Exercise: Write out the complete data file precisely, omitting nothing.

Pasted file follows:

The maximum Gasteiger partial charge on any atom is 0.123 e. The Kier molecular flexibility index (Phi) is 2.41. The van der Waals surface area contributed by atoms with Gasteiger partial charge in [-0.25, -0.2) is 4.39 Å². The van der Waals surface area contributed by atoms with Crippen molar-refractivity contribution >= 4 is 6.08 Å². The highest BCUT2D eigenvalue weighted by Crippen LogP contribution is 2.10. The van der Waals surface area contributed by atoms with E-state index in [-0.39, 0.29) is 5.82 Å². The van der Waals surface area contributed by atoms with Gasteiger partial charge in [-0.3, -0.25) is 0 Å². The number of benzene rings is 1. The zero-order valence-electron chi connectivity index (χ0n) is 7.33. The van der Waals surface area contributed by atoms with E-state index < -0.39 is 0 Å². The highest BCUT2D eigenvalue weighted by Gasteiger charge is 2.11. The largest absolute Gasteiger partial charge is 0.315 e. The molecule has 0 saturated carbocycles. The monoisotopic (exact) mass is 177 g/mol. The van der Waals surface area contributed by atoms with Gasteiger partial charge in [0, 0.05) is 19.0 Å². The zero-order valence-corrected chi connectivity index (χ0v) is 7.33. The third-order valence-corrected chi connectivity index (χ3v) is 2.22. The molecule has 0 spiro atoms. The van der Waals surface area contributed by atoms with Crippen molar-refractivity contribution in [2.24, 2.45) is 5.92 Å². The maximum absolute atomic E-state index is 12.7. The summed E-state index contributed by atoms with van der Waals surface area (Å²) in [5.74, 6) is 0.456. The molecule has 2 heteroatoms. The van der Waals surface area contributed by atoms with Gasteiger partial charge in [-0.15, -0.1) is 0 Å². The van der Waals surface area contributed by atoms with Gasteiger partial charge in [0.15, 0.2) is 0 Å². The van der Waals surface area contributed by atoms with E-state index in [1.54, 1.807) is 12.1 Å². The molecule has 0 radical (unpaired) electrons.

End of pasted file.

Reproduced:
The maximum Gasteiger partial charge on any atom is 0.123 e. The Kier molecular flexibility index (Phi) is 2.41. The van der Waals surface area contributed by atoms with Gasteiger partial charge in [-0.25, -0.2) is 4.39 Å². The van der Waals surface area contributed by atoms with Crippen molar-refractivity contribution >= 4 is 6.08 Å². The highest BCUT2D eigenvalue weighted by Crippen LogP contribution is 2.10. The van der Waals surface area contributed by atoms with E-state index in [-0.39, 0.29) is 5.82 Å². The van der Waals surface area contributed by atoms with Gasteiger partial charge in [-0.3, -0.25) is 0 Å². The number of benzene rings is 1. The zero-order valence-electron chi connectivity index (χ0n) is 7.33. The van der Waals surface area contributed by atoms with E-state index < -0.39 is 0 Å². The highest BCUT2D eigenvalue weighted by Gasteiger charge is 2.11. The largest absolute Gasteiger partial charge is 0.315 e. The molecule has 0 saturated carbocycles. The monoisotopic (exact) mass is 177 g/mol. The van der Waals surface area contributed by atoms with Gasteiger partial charge in [0, 0.05) is 19.0 Å². The zero-order valence-corrected chi connectivity index (χ0v) is 7.33. The third-order valence-corrected chi connectivity index (χ3v) is 2.22. The molecule has 0 spiro atoms. The van der Waals surface area contributed by atoms with Crippen molar-refractivity contribution in [2.24, 2.45) is 5.92 Å². The maximum absolute atomic E-state index is 12.7. The summed E-state index contributed by atoms with van der Waals surface area (Å²) in [5.74, 6) is 0.456. The molecule has 2 heteroatoms. The van der Waals surface area contributed by atoms with Gasteiger partial charge in [-0.15, -0.1) is 0 Å². The van der Waals surface area contributed by atoms with Gasteiger partial charge in [0.15, 0.2) is 0 Å². The van der Waals surface area contributed by atoms with E-state index in [1.54, 1.807) is 12.1 Å². The molecule has 0 radical (unpaired) electrons.